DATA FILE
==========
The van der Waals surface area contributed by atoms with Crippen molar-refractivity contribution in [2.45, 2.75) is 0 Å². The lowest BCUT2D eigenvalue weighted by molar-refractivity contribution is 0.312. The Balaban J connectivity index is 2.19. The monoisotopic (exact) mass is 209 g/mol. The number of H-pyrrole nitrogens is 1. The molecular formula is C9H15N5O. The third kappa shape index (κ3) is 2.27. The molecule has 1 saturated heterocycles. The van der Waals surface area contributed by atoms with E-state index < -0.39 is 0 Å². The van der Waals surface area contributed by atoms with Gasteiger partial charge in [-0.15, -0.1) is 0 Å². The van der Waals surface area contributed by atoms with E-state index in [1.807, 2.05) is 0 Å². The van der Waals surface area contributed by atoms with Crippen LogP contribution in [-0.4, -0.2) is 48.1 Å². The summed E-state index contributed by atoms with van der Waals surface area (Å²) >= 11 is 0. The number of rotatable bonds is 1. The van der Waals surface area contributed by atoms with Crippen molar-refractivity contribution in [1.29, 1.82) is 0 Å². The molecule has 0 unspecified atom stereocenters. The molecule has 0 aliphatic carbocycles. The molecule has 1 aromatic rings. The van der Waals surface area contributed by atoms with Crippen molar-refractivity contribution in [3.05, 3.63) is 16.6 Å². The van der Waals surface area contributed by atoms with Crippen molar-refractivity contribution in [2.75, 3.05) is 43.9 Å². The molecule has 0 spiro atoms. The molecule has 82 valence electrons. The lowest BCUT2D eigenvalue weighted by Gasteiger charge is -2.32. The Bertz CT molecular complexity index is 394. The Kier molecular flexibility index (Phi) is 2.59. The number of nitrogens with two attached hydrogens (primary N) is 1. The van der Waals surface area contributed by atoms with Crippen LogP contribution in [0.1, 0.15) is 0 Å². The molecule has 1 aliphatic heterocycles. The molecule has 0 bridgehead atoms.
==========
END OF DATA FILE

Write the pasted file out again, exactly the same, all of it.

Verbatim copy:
The van der Waals surface area contributed by atoms with Crippen molar-refractivity contribution in [2.45, 2.75) is 0 Å². The lowest BCUT2D eigenvalue weighted by molar-refractivity contribution is 0.312. The Balaban J connectivity index is 2.19. The monoisotopic (exact) mass is 209 g/mol. The number of H-pyrrole nitrogens is 1. The molecular formula is C9H15N5O. The third kappa shape index (κ3) is 2.27. The molecule has 1 saturated heterocycles. The van der Waals surface area contributed by atoms with E-state index < -0.39 is 0 Å². The van der Waals surface area contributed by atoms with Gasteiger partial charge in [-0.15, -0.1) is 0 Å². The van der Waals surface area contributed by atoms with E-state index in [1.807, 2.05) is 0 Å². The van der Waals surface area contributed by atoms with Crippen LogP contribution in [-0.4, -0.2) is 48.1 Å². The summed E-state index contributed by atoms with van der Waals surface area (Å²) >= 11 is 0. The number of rotatable bonds is 1. The van der Waals surface area contributed by atoms with Crippen molar-refractivity contribution in [1.29, 1.82) is 0 Å². The molecule has 0 unspecified atom stereocenters. The molecule has 0 aliphatic carbocycles. The molecule has 1 aromatic rings. The van der Waals surface area contributed by atoms with Crippen molar-refractivity contribution in [3.05, 3.63) is 16.6 Å². The van der Waals surface area contributed by atoms with Crippen molar-refractivity contribution in [2.75, 3.05) is 43.9 Å². The molecule has 0 spiro atoms. The molecule has 82 valence electrons. The lowest BCUT2D eigenvalue weighted by Gasteiger charge is -2.32. The Bertz CT molecular complexity index is 394. The Kier molecular flexibility index (Phi) is 2.59. The number of nitrogens with two attached hydrogens (primary N) is 1. The van der Waals surface area contributed by atoms with Crippen LogP contribution in [0.1, 0.15) is 0 Å². The molecule has 1 aliphatic heterocycles. The molecule has 0 bridgehead atoms.